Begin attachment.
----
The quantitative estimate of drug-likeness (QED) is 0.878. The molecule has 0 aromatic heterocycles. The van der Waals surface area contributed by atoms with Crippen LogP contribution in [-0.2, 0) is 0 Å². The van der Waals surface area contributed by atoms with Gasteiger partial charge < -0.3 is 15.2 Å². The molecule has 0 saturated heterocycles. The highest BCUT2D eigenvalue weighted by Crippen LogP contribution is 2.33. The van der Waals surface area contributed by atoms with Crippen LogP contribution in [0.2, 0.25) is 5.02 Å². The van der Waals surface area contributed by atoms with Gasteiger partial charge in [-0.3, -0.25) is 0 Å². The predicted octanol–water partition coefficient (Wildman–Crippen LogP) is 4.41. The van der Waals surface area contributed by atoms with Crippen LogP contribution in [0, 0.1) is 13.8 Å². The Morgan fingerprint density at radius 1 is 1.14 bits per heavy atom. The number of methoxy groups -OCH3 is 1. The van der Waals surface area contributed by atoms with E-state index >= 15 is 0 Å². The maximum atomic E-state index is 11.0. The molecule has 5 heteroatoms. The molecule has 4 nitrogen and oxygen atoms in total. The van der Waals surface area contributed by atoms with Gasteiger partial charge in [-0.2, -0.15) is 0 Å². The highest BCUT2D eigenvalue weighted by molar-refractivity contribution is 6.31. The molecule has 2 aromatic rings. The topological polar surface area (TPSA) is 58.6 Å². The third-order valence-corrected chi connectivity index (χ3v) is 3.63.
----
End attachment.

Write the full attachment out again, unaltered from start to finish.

The quantitative estimate of drug-likeness (QED) is 0.878. The molecule has 0 aromatic heterocycles. The van der Waals surface area contributed by atoms with Crippen LogP contribution in [-0.2, 0) is 0 Å². The van der Waals surface area contributed by atoms with Gasteiger partial charge < -0.3 is 15.2 Å². The molecule has 0 saturated heterocycles. The highest BCUT2D eigenvalue weighted by Crippen LogP contribution is 2.33. The van der Waals surface area contributed by atoms with Crippen LogP contribution in [0.2, 0.25) is 5.02 Å². The van der Waals surface area contributed by atoms with Gasteiger partial charge in [-0.3, -0.25) is 0 Å². The predicted octanol–water partition coefficient (Wildman–Crippen LogP) is 4.41. The van der Waals surface area contributed by atoms with Crippen LogP contribution in [0, 0.1) is 13.8 Å². The Morgan fingerprint density at radius 1 is 1.14 bits per heavy atom. The number of methoxy groups -OCH3 is 1. The van der Waals surface area contributed by atoms with E-state index >= 15 is 0 Å². The maximum atomic E-state index is 11.0. The molecule has 5 heteroatoms. The molecule has 4 nitrogen and oxygen atoms in total. The van der Waals surface area contributed by atoms with Gasteiger partial charge in [-0.2, -0.15) is 0 Å². The highest BCUT2D eigenvalue weighted by molar-refractivity contribution is 6.31. The molecule has 2 aromatic rings. The topological polar surface area (TPSA) is 58.6 Å². The third-order valence-corrected chi connectivity index (χ3v) is 3.63.